At the Academy of Motion Picture Arts and Sciences’s Governors Awards, Dakota Johnson told a journalist she would star in eighty-seven-year-old Elaine May’s upcoming project, Crackpot, according to Vanity Fair. Little is known about the film, but if May’s improv partnership with Mike Nichols, “Nichols and May,” is any indication, it is apt to be a comedy on par with her A New Leaf (1971) and The Heartbreak Kid (1972), though it could be a drama like Mikey and Nicky (1976). May hasn’t sat in the director’s chair since her fourth movie, Ishtar (1987), starring Warren Beatty and Dustin Hoffman.
Kasi Lemmons’s Harriet (2019) was released Friday, and Kate Larson, the expert consulted for the film, says the fictionalized Harriet Tubman biopic is still a faithful retelling of the Maryland-born historical figure’s life, according to WBALTV. Larson, who has studied Tubman for the last twenty-five years, says she grew up a slave separated from much of her family, until running for freedom on the Underground Railroad with her brothers September 17, 1849, before they could be sold into the Deep South. Larson says she hopes the film will inspire audiences to visit the communities where Tubman became an American hero.
Lady Gaga was cast as convicted murderer Patrizia Reggiani in Sir Ridley Scott’s forthcoming film about the death of Maurizio Gucci, the grandson of the man who founded the Italian fashion house, according to BBC News. Reggiani was a socialite who had two children with Gucci before they divorced in 1985; though she served eighteen years in prison for ordering an assassin to execute her ex-husband outside his Milan office in 1995 as part of a Mafia-style hit, the “Black Widow” proclaims her innocence. Gaga was nominated for the Best Actress Academy Award in Bradley Cooper’s A Star Is Born (2018).
It was announced Monday that the forty-nine-year-old Academy Award-winning actress Rachel Weisz has been cast as Elizabeth Taylor in female directing team Bert & Bertie’s upcoming biopic, A Special Relationship, according to People. The film will explore the three-time Oscar winner’s HIV/AIDS activism, which began in the 1980s after she hired a gay man from the South named Roger Wall to be her personal assistant, and took her as far as lobbying for the cause in Washington, D.C., in 1986. Simon Beaufoy, who won Best Adapted Screenplay for Danny Boyle’s Slumdog Millionaire (2008), studied hours of interviews and conversations before writing the script, and See-Saw Films as well as trustees of the Elizabeth Taylor Estate/House of Taylor Trust are set to produce.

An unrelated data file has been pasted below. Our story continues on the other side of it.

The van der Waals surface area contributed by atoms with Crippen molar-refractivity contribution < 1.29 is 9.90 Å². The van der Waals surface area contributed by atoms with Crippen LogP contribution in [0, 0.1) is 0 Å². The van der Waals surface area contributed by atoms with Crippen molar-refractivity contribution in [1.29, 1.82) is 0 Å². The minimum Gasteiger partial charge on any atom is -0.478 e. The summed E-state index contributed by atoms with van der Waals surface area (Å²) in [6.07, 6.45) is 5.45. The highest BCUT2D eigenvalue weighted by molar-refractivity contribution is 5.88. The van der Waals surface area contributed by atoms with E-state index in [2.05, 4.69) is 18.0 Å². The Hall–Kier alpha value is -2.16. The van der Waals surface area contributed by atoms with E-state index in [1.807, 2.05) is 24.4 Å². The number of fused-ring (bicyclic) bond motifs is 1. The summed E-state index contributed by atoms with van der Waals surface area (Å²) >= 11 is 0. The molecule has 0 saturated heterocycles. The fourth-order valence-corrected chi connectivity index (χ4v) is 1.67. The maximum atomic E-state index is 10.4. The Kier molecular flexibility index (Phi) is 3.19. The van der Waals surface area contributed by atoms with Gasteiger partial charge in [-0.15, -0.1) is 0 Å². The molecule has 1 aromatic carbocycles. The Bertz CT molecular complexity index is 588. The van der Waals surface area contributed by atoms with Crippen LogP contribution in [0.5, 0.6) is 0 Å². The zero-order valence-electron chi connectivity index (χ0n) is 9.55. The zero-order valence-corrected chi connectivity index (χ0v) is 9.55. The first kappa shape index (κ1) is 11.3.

While accepting her honorary Oscar at the Academy’s Eleventh Annual Governors Awards, ninety-one-year-old Anna Wertmüller, the first female Best Director nominee for her Pasqualino Settebellezze (1975), called for a female Oscar named “Anna,” according to WTHR. Only five women have been up for Best Director in the history of the Academy of Motion Picture Arts and Sciences, and two of them, Jane Campion as well as Greta Gerwig, were in attendance at the untelevised dinner event. Cherokee actor Wes Studi also became the first Native American actor to receive an Oscar last night, alongside the prolific David Lynch and Geena Davis.
As Jane Fonda was being handcuffed Friday in Washington for the third time in fourteen days as part of her demonstration of civil disobedience against climate change by getting arrested every week, she gave an acceptance speech to a nearby camera, according to the New York Daily News. She was due to receive the honorary Stanley Kubrick Britannia Award for Excellence in Film from the British Academy of Film and Television Arts in Los Angeles later that night, the fifth actor to win it after Meryl Streep, Jodie Foster, Matt Damon, as well as Cate Blanchett. Fonda is a two-time BAFTA Best Actress, for Fred Zimmerman’s Julia (1977) and James Bridges’s The China Syndrome (1979), in addition to a two-time Academy-Award honoree (out of seven nominations), for Alan J. Pakula’s Klute (1971) and Hal Ashby’s Coming Home (1978).
Australian actress Olivia DeJonge has been cast in the role of Elvis’s wife, Priscilla Presley, for the upcoming biopic from Baz Luhrmann about the King of Rock and Roll’s complicated twenty-year relationship with his manager, Colonel Tom Parker, according to Deadline. Austin Butler and Tom Hanks will play Presley and Parker, respectively, and DeJonge’s notable screen credits include M. Night Shyamalan’s The Visit (2015), as well as Netflix’s The Society (2019-). Born in Brooklyn, Priscilla Ann Wagner was fourteen when she met a twenty-four-year-old Presley in 1959, before moving into Graceland in 1963, marrying him in 1967, and divorcing in 1973; she was the chairwoman of Elvis Presley Enterprises, and they had a daughter together.